Video: Wild turkeys in Bluffton neighborhood disapproves of Mercedes, attacks fender
Wild turkeys are being over-hunted in South Carolina as sportsmen take advantage of a 4-year-old law that made it easier to kill the popular game birds, state wildlife managers say.
Despite plummeting turkey populations, the Legislature agreed in 2015 to start the spring turkey-hunting season 10 days earlier throughout much of the state. That was part of a change that gave sportsmen about three extra weeks to hunt.
Now, state wildlife managers say they are seeing evidence that the turkey population — already declining — is suffering even more.
A new study found the birds aren’t reproducing as often, which, biologists say, is a bad sign for future wild turkey populations. Meanwhile, hunters report killing 18 percent more turkeys each year since the hunting season was changed, according to the S.C. Department of Natural Resources.
“It looks like hunting may be playing a bigger role than we thought in the past, ’’ said Charles Ruth, turkey project supervisor at Natural Resources. “Something has changed.’’
Crafty birds that also make tasty meals, wild turkeys have been on the decline since 2002, when their S.C. population peaked at about 176,000, according to the wildlife agency. Today, the population has dropped to about 123,000, at least partially because of over-hunting, according to Natural Resources..
During a hearing Wednesday, legislators said they were trying to help turkeys recover when they agreed in 2015 to let sportsmen begin hunting in mid-March, instead of waiting until early April throughout much of the state. As part of the 2015 deal, legislators passed a tougher bag limit that they thought would help populations recover. The earlier start date to the hunting season was to appease turkey hunters.
But the tougher bag limit didn’t make much difference.
Instead, Natural Resources and the National Wild Turkey Federation said the earlier start date and longer hunting season are the problems. Male birds that are ready to mate in mid-March — prime mating season — now are being killed, making it harder for females to find partners, according to a study that wildlife agency officials gave to the Legislature this month.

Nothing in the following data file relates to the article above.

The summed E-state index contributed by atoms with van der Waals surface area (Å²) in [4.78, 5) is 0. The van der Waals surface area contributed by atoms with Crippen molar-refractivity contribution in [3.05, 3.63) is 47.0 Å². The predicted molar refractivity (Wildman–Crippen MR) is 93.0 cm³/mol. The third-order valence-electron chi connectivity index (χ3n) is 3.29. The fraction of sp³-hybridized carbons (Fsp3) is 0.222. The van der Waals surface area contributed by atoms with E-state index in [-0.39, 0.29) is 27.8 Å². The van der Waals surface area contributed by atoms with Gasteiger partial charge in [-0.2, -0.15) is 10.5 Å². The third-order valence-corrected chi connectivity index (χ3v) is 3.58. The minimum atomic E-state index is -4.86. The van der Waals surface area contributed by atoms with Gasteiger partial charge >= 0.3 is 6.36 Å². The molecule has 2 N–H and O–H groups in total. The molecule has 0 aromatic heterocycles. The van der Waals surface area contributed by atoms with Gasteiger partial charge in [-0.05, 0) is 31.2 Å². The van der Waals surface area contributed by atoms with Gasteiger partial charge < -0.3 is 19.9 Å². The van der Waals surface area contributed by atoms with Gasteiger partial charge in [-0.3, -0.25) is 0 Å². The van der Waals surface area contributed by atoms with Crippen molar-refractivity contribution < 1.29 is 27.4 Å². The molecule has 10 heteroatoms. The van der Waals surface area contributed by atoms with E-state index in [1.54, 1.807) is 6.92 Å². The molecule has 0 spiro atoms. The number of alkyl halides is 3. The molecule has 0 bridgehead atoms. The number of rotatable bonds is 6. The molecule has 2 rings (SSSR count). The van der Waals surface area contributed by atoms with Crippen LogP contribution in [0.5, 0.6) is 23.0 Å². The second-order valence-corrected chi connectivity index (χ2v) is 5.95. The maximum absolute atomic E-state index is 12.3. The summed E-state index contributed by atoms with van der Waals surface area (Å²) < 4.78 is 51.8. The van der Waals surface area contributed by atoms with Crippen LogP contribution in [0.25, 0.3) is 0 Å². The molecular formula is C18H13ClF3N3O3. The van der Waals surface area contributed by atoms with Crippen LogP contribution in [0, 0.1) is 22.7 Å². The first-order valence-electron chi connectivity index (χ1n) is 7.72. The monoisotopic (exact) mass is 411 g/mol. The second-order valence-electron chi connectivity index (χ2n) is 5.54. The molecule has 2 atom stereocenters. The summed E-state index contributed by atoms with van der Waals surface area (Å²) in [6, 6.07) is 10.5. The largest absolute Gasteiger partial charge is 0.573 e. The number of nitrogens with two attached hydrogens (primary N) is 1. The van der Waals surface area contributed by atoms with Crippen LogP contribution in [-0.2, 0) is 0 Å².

The study, prepared during the past four years and headed by LSU researchers, recommends beginning the turkey hunting season no sooner than April 5 and ending it in early May to help populations recover.
Not everyone likes that idea.
During a state Senate committee hearing Wednesday, some hunters and legislators questioned the study’s findings and bristled at the suggestion that hunters are to blame for the lower turkey population.
Sen. Stephen Goldfinch, R-Georgetown, asked whether coyotes and state land management practices, such as intentionally burning land to clear thick forest vegetation, are having an impact on the turkey population. Others also said bad weather, habitat loss and other predators are taking a toll.
“Hunters should be the last thing that we look at as the problem,’’ Goldfinch said. “In most cases, hunters are the solution.’’
But the National Wild Turkey Federation endorsed Natural Resources’ proposal to cut back the hunting season. Officials of the group, which promotes conservation for turkey hunting, said lawmakers are misguided in questioning the recent study, adding the state needs to correct its mistake from 2015.
“You don’t want to believe data that’s been four years generated by real biologists? That doesn’t make any sense,’’ said Larry Deas of the Turkey Federation. “Y’all legislated the change .... with no research, and it has devastated the turkey population.”
In addition to the longer, earlier hunting season, the decline of turkeys also could be attributable to more efficient hunting techniques by the state’s 50,000 turkey hunters, Ruth told the Senate committee.
Sen. Chip Campsen, R-Charleston, said he plans to introduce legislation this year to move the date of the turkey hunting season.